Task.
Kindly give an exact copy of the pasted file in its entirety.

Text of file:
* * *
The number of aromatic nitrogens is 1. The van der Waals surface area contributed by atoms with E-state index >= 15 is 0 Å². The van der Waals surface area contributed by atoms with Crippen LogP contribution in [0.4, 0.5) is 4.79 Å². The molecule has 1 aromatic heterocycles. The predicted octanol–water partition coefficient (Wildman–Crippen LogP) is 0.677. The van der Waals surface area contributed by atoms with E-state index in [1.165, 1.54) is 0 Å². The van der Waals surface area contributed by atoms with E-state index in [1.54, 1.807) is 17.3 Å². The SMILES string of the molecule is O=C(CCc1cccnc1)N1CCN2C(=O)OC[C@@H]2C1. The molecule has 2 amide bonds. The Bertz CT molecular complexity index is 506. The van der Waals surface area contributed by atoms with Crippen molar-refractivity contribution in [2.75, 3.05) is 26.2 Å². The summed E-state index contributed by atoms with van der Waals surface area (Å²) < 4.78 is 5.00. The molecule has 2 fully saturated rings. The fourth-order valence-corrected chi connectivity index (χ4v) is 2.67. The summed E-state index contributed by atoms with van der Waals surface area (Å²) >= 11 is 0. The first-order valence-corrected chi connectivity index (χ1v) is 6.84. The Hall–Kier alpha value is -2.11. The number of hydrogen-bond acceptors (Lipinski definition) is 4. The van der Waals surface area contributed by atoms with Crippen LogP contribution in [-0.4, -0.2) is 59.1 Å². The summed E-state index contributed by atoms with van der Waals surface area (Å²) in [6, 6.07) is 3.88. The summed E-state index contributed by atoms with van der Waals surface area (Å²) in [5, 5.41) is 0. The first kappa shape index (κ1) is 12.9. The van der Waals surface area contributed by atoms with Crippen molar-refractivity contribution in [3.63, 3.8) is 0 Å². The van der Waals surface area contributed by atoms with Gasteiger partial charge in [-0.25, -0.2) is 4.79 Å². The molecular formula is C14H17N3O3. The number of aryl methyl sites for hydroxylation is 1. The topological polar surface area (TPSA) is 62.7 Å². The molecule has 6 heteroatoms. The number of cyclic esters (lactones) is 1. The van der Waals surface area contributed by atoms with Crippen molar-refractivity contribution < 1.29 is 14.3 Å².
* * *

The number of aromatic nitrogens is 1. The van der Waals surface area contributed by atoms with E-state index >= 15 is 0 Å². The van der Waals surface area contributed by atoms with Crippen LogP contribution in [0.4, 0.5) is 4.79 Å². The molecule has 1 aromatic heterocycles. The predicted octanol–water partition coefficient (Wildman–Crippen LogP) is 0.677. The van der Waals surface area contributed by atoms with E-state index in [1.165, 1.54) is 0 Å². The van der Waals surface area contributed by atoms with E-state index in [1.54, 1.807) is 17.3 Å². The SMILES string of the molecule is O=C(CCc1cccnc1)N1CCN2C(=O)OC[C@@H]2C1. The molecule has 2 amide bonds. The Bertz CT molecular complexity index is 506. The van der Waals surface area contributed by atoms with Crippen molar-refractivity contribution in [2.75, 3.05) is 26.2 Å². The summed E-state index contributed by atoms with van der Waals surface area (Å²) < 4.78 is 5.00. The molecule has 2 fully saturated rings. The fourth-order valence-corrected chi connectivity index (χ4v) is 2.67. The summed E-state index contributed by atoms with van der Waals surface area (Å²) >= 11 is 0. The first-order valence-corrected chi connectivity index (χ1v) is 6.84. The Hall–Kier alpha value is -2.11. The number of hydrogen-bond acceptors (Lipinski definition) is 4. The van der Waals surface area contributed by atoms with Crippen LogP contribution in [-0.4, -0.2) is 59.1 Å². The summed E-state index contributed by atoms with van der Waals surface area (Å²) in [6, 6.07) is 3.88. The summed E-state index contributed by atoms with van der Waals surface area (Å²) in [5, 5.41) is 0. The first kappa shape index (κ1) is 12.9. The van der Waals surface area contributed by atoms with Crippen molar-refractivity contribution in [3.63, 3.8) is 0 Å². The van der Waals surface area contributed by atoms with Gasteiger partial charge in [-0.25, -0.2) is 4.79 Å². The molecular formula is C14H17N3O3. The number of aryl methyl sites for hydroxylation is 1. The topological polar surface area (TPSA) is 62.7 Å². The molecule has 6 heteroatoms. The number of cyclic esters (lactones) is 1. The van der Waals surface area contributed by atoms with Crippen molar-refractivity contribution < 1.29 is 14.3 Å².